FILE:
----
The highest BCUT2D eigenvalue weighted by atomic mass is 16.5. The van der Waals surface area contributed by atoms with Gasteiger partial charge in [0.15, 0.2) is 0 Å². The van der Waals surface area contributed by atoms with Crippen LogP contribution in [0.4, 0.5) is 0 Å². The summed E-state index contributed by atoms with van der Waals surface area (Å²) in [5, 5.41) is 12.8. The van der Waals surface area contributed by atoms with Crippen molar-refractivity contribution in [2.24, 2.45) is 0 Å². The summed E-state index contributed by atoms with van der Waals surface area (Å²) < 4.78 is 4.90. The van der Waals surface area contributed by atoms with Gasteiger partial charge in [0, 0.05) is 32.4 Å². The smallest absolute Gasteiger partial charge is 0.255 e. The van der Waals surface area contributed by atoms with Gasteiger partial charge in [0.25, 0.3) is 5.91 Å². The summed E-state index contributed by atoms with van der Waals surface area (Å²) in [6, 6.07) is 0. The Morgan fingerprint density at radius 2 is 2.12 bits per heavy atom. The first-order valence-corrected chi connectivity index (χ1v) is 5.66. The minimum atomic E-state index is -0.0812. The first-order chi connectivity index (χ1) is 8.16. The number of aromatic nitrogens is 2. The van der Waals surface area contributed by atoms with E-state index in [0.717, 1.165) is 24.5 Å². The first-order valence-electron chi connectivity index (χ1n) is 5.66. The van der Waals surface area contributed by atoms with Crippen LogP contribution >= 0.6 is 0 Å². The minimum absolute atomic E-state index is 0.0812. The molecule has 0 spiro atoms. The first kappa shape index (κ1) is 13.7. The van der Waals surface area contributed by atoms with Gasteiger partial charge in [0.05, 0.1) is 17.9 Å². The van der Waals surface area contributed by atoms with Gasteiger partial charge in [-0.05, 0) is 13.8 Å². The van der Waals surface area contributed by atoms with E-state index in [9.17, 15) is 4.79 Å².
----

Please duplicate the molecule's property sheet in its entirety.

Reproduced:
The highest BCUT2D eigenvalue weighted by atomic mass is 16.5. The van der Waals surface area contributed by atoms with Gasteiger partial charge in [0.15, 0.2) is 0 Å². The van der Waals surface area contributed by atoms with Crippen LogP contribution in [0.4, 0.5) is 0 Å². The summed E-state index contributed by atoms with van der Waals surface area (Å²) in [5, 5.41) is 12.8. The van der Waals surface area contributed by atoms with Crippen molar-refractivity contribution in [2.24, 2.45) is 0 Å². The summed E-state index contributed by atoms with van der Waals surface area (Å²) < 4.78 is 4.90. The van der Waals surface area contributed by atoms with Gasteiger partial charge in [0, 0.05) is 32.4 Å². The smallest absolute Gasteiger partial charge is 0.255 e. The van der Waals surface area contributed by atoms with Gasteiger partial charge in [0.25, 0.3) is 5.91 Å². The summed E-state index contributed by atoms with van der Waals surface area (Å²) in [6, 6.07) is 0. The Morgan fingerprint density at radius 2 is 2.12 bits per heavy atom. The first-order valence-corrected chi connectivity index (χ1v) is 5.66. The minimum atomic E-state index is -0.0812. The first-order chi connectivity index (χ1) is 8.16. The number of aromatic nitrogens is 2. The van der Waals surface area contributed by atoms with E-state index in [0.717, 1.165) is 24.5 Å². The first-order valence-electron chi connectivity index (χ1n) is 5.66. The van der Waals surface area contributed by atoms with Crippen LogP contribution >= 0.6 is 0 Å². The minimum absolute atomic E-state index is 0.0812. The molecule has 0 spiro atoms. The first kappa shape index (κ1) is 13.7. The van der Waals surface area contributed by atoms with Gasteiger partial charge in [0.05, 0.1) is 17.9 Å². The van der Waals surface area contributed by atoms with Gasteiger partial charge in [-0.05, 0) is 13.8 Å². The van der Waals surface area contributed by atoms with E-state index in [9.17, 15) is 4.79 Å².